According to recent surveys your top talent could be working for someone else within the next year. High rates of employee turnover and lack of engagement continue to be major concerns among business leaders particularly in knowledge based enterprises.
This is an increasing concern now that Millennials are the largest generational demographic in the current workforce. For the first time in history, organizations are likely to have five different generations working together—each with their own skills, interests, priorities and expectations. Not surprisingly, this generational diversity is forcing employers to consider a new approach. The bottom line—you are seeking to improve—depends on recruiting, retaining and developing fully engaged top talent. It is not millennial behavior we need to grasp, but fundamental human behavior. In our attempt to understand young workers, we are missing the bigger picture: understanding people.
What appears to have become a Millennial issue is more likely related to a fundamental people issue. Millennials do have high expectations and tend to be more vocal and active when they are not met. However, research has provided evidence that most all top performers expect to be given challenging assignments that make a difference, and have a voice in the tasks they are given. These and other unmet expectations continue to drive down employee retention and engagement rates among all age groups.
Money Is Rarely The Cause
One recent survey indicated that boredom is one of the top reasons talented employees leave a company, and employees that feel restrained, disengaged, or bored are over two times more likely to change jobs for as little as a 5% pay increase. On-going Gallop surveys indicate that less than one-third of employees say they are engaged at work. It is “old news” that employees don’t quit their jobs, they quit their managers. Numerous surveys have reported that over 60% of employees were considering leaving their current employer because of ineffective managers. Over 80% of employees say they would rather work for a company that values “open communication” rather than a company that offers perks like top health plans, free food, and gym memberships.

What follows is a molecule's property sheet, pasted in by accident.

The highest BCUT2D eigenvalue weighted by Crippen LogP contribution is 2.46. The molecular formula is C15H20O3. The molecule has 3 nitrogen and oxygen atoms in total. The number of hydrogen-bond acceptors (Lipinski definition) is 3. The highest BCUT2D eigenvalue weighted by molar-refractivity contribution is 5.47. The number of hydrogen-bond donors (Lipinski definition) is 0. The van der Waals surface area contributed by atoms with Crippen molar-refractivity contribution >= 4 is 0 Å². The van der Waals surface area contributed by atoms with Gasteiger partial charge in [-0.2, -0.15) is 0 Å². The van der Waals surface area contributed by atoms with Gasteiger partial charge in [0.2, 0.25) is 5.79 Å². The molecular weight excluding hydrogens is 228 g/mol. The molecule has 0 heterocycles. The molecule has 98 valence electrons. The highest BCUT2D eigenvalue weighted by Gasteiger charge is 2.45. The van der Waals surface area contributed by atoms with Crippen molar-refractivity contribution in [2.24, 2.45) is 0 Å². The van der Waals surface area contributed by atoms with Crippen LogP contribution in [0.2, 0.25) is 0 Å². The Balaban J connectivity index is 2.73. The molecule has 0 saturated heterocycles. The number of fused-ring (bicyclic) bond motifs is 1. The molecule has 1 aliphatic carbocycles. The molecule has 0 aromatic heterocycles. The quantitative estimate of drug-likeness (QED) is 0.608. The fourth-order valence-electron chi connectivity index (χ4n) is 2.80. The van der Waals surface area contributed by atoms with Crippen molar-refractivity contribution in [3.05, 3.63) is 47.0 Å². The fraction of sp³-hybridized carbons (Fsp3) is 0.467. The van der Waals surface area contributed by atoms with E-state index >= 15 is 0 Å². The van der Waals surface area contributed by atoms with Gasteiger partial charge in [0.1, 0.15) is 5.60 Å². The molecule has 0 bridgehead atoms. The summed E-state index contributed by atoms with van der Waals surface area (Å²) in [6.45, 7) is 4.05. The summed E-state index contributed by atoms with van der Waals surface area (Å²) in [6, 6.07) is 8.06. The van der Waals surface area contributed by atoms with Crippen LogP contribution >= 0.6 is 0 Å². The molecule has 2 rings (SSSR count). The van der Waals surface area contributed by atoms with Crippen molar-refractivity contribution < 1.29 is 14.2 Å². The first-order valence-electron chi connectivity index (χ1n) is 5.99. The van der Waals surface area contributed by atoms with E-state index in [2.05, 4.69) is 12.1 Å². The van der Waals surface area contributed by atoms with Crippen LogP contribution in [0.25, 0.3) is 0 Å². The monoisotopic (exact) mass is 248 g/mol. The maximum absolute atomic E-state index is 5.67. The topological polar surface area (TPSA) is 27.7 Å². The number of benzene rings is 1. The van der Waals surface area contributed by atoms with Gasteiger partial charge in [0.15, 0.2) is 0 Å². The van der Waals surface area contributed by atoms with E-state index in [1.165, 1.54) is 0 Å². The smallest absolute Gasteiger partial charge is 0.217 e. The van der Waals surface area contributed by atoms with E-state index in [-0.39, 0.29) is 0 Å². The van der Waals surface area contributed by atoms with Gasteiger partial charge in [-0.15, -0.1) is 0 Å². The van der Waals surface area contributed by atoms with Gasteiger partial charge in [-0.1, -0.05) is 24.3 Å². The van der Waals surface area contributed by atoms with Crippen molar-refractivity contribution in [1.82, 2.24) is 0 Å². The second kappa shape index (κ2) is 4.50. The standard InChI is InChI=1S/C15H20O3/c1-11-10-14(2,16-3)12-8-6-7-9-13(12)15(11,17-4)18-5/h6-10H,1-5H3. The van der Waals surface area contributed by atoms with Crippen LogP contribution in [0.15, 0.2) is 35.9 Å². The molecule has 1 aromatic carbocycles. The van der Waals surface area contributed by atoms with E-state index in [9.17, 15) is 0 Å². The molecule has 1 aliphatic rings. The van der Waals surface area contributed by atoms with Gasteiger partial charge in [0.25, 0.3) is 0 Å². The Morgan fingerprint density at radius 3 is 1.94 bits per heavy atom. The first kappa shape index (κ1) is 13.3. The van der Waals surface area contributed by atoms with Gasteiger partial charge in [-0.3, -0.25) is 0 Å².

The factors that attract, engage and retain young top talent are the same for all top talent. In my research for the first edition of my book, Turning Good People Into Top Talent over ten years ago, I discovered what top talent wanted at the time. This was before we even used the term Millennials and here we are today with them making up over half of the work force. Back up 60 years and we discover that Peter Drucker, the greatest management thinker of the 20th Century was already warning about the coming knowledge worker. Drucker told us the day would come when the majority of the workforce would be knowledge workers and we would not know how to management them. Today, we have the combination of a multigenerational, knowledge based workforce. Just as Drucker warned, we don’t know how to manage them.
An Action Step
Jim Clifton, Chairman of Gallop has said for years that “bad managers” (his words) were at the root of the employee engagement crisis. In one of his articles I detected a bit of despair in his tone when he said nothing will change until business leaders take action and fix their bad-manager problem. At the risk of over-simplifying the issue, there is a simple cost-effective option that could be the start of making a big difference—one manager at time.
Click here to watch a six-minute presentation: www.effectiveness.com/
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